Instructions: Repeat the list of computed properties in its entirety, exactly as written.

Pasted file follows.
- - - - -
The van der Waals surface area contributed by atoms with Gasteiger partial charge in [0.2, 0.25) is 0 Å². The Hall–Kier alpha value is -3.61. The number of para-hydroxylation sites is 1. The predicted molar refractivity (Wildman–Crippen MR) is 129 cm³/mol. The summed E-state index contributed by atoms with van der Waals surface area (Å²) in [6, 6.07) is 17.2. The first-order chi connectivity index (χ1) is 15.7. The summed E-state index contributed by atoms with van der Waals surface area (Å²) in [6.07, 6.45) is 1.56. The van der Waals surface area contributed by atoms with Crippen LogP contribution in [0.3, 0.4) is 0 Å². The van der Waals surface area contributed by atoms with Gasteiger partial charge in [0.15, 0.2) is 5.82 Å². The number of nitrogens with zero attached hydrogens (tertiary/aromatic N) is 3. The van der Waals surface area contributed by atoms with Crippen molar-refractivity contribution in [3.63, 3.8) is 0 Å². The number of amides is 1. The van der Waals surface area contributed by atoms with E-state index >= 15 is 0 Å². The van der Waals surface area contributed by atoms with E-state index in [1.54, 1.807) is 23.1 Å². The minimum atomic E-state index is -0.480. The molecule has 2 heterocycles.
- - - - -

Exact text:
The van der Waals surface area contributed by atoms with Gasteiger partial charge in [0.2, 0.25) is 0 Å². The Hall–Kier alpha value is -3.61. The number of para-hydroxylation sites is 1. The predicted molar refractivity (Wildman–Crippen MR) is 129 cm³/mol. The summed E-state index contributed by atoms with van der Waals surface area (Å²) in [6, 6.07) is 17.2. The first-order chi connectivity index (χ1) is 15.7. The summed E-state index contributed by atoms with van der Waals surface area (Å²) in [6.07, 6.45) is 1.56. The van der Waals surface area contributed by atoms with Crippen LogP contribution in [0.3, 0.4) is 0 Å². The van der Waals surface area contributed by atoms with Gasteiger partial charge in [0.15, 0.2) is 5.82 Å². The number of nitrogens with zero attached hydrogens (tertiary/aromatic N) is 3. The van der Waals surface area contributed by atoms with Crippen molar-refractivity contribution in [3.63, 3.8) is 0 Å². The number of amides is 1. The van der Waals surface area contributed by atoms with E-state index >= 15 is 0 Å². The van der Waals surface area contributed by atoms with E-state index in [1.54, 1.807) is 23.1 Å². The minimum atomic E-state index is -0.480. The molecule has 2 heterocycles.